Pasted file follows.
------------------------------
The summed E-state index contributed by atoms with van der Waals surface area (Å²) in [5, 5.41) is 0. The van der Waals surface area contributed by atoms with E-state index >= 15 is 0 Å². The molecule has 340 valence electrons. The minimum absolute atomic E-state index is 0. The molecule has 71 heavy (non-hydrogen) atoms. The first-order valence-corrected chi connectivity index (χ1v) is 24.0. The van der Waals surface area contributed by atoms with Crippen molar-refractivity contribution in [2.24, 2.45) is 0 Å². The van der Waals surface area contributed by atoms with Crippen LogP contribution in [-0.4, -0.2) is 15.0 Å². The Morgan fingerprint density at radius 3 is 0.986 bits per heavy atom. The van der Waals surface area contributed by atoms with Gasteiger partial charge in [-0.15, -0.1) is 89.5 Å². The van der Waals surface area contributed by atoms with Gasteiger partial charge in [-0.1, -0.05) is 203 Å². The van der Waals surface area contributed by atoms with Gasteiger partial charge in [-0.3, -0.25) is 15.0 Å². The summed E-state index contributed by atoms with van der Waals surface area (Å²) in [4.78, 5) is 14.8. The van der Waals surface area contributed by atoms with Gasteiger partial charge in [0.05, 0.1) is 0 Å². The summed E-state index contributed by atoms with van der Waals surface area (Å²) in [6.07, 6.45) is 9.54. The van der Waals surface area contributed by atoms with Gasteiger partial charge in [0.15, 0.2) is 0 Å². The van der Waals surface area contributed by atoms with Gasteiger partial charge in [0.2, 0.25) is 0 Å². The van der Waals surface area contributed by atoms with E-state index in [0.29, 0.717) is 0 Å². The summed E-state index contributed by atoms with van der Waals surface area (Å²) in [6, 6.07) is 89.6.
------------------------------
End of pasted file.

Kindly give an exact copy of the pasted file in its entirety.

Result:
The summed E-state index contributed by atoms with van der Waals surface area (Å²) in [5, 5.41) is 0. The van der Waals surface area contributed by atoms with E-state index >= 15 is 0 Å². The molecule has 340 valence electrons. The minimum absolute atomic E-state index is 0. The molecule has 71 heavy (non-hydrogen) atoms. The first-order valence-corrected chi connectivity index (χ1v) is 24.0. The van der Waals surface area contributed by atoms with Crippen molar-refractivity contribution in [2.24, 2.45) is 0 Å². The van der Waals surface area contributed by atoms with Crippen LogP contribution in [-0.4, -0.2) is 15.0 Å². The Morgan fingerprint density at radius 3 is 0.986 bits per heavy atom. The van der Waals surface area contributed by atoms with Gasteiger partial charge in [-0.15, -0.1) is 89.5 Å². The van der Waals surface area contributed by atoms with Gasteiger partial charge in [-0.1, -0.05) is 203 Å². The van der Waals surface area contributed by atoms with Gasteiger partial charge in [-0.3, -0.25) is 15.0 Å². The summed E-state index contributed by atoms with van der Waals surface area (Å²) in [4.78, 5) is 14.8. The van der Waals surface area contributed by atoms with Gasteiger partial charge in [0.05, 0.1) is 0 Å². The summed E-state index contributed by atoms with van der Waals surface area (Å²) in [6.07, 6.45) is 9.54. The van der Waals surface area contributed by atoms with Gasteiger partial charge in [0.15, 0.2) is 0 Å². The van der Waals surface area contributed by atoms with Gasteiger partial charge in [0.2, 0.25) is 0 Å². The van der Waals surface area contributed by atoms with E-state index in [0.29, 0.717) is 0 Å². The summed E-state index contributed by atoms with van der Waals surface area (Å²) in [6, 6.07) is 89.6.